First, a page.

Ashley Caldwell, a 17-year-old Olympian (she was 16 at the 2010 Winter Olympics in Vancouver, and made the finals in that competition) was third jumper from last, meaning she was ranked in 3rd entering that final heat. I can’t describe her jump. So you’ll just have to watch it (below).
With that amazing jump, she held off the last couple athletes and finished first, her first World Cup title of her career. It was a pretty sick competition. There was great pump-up music blaring the whole time athletes were jumping, and announcers were shouting into their microphones. We were very close to our fellow athletes as they finished too. This is a great event to watch on TV, and even more fun to watch in person!
After returning to the OTC to grab our sliding gear, we headed to the track for our first race of the season.
Throughout our training, we’ll be competing in the “Lake Placid Series,” basically a competition between the development team. But the marks we gain from these races will rank us nationally, leading to the National Championships, and the America’s Cup in the coming months.
I started my warm-up with about 30 minutes to track time, before I was told that the women were competing first. I had looked at the start list and saw that I was the second slider of the women, but neglected to see that the women were going first. Oops!
Luckily, I had timed my warmup perfectly. I was warm and my muscles were (surprisingly) loose when I took my place at the starting line, dressed in my super swank, one-piece speedsuit. As I shed my jacket and warm-up pants, Don reminded me to explode from the blocks, and relax on the sled (sounds kind of oxy-moronish, right?) and helped me to brush my spikes clear of snow to get more traction on the ice.
Finally, I got my start off, and jumped on the sled, a little too far forward. As a result, I skidded a little bit, but not badly. My run was very clean, compared to what I’ve been doing recently. I went straight through the Chicane, hugging the right wall (I remember being astonished I wasn’t skidding over to the left, like I usually do) and slid cleanly through Curves 18 and 19 (the ones responsible for my bruised leg). I looked up upon sliding the out run (the finish straight-away that goes uphill so we can stop our sleds) and saw my time flash across the clock: 59.4?. Woo! PR by almost a half-second!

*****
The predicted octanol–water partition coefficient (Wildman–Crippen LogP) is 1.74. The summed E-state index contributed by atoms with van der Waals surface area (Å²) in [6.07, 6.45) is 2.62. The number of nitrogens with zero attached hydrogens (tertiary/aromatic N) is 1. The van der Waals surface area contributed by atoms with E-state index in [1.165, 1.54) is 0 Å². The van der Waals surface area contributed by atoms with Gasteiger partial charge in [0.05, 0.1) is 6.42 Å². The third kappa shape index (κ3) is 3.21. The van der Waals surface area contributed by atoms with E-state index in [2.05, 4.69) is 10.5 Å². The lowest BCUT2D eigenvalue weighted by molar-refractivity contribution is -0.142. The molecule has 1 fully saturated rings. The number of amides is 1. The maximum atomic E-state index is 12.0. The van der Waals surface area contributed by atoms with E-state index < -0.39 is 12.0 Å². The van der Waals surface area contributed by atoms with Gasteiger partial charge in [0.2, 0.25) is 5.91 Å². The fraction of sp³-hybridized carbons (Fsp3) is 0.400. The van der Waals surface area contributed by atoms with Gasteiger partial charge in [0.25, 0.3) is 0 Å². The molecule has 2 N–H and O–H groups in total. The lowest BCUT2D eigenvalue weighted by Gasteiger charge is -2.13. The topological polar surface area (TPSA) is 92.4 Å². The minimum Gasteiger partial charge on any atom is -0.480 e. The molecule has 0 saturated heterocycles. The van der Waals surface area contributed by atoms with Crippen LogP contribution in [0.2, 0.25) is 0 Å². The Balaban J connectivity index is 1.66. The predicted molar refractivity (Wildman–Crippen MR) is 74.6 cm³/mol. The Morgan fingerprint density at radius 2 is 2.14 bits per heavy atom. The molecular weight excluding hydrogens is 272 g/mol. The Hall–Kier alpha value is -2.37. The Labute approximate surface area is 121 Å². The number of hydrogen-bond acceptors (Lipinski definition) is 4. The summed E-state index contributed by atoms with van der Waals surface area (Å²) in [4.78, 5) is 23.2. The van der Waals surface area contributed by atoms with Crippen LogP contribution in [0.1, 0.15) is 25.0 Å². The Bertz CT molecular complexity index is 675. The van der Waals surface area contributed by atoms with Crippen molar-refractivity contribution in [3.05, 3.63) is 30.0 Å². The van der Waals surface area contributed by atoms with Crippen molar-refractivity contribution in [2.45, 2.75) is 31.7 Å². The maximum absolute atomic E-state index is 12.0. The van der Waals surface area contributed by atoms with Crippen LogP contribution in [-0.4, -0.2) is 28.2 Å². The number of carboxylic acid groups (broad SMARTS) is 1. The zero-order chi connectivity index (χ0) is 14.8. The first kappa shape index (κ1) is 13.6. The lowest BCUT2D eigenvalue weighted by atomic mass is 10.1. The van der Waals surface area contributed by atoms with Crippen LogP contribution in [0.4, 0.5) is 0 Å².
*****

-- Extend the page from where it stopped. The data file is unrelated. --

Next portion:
I was psyched! I returned to the start house, and then winced when I found out my start time. But, I was pumped and ready for the next heat! I warmed up again (shorter warmup than the first, but the same elements were involved), stretched, and was ready at the starting line when my name is called.
I pulled off a quicker start this time, though it was still not nearly my best, and slid another clean run. I wrote this in my sliding journal: “You know it was a good run when you “WOOHOO!” at the end!”
When I looked up at the end of the out run, I saw 1:58.something, which was my combined time of the two runs. I knew I had run another sub-60 second, I waited outside of the (heated) finish house to hear my time: 59.2! Another PR, another clean run!
This race day went very well for me. I got some good words from Don, and left the track very happy.
Awards are presented on Monday, so I’ll see where I ranked with my fellow athletes! If I placed in the top-three, I’ll be getting an award (don’t know if it’s a medal or what!).
Finally, I photographed my other two good bruises for your enjoyment, all from the last couple of days of sliding. I know it’s the last couple days because I got them when I started using my new sled!
This weekend, I will be working tomorrow and Sunday mornings (6am-noonish), then recovering. Actually, today I’m taking a Canadian “teammate” back to the border so she can go home, THEN I’m relaxing. Sunday I’m thinking of heading to Whiteface Mountain to watch the Moguls finals (another freestyle skiing event!)
More to come, as usual! Have a great weekend!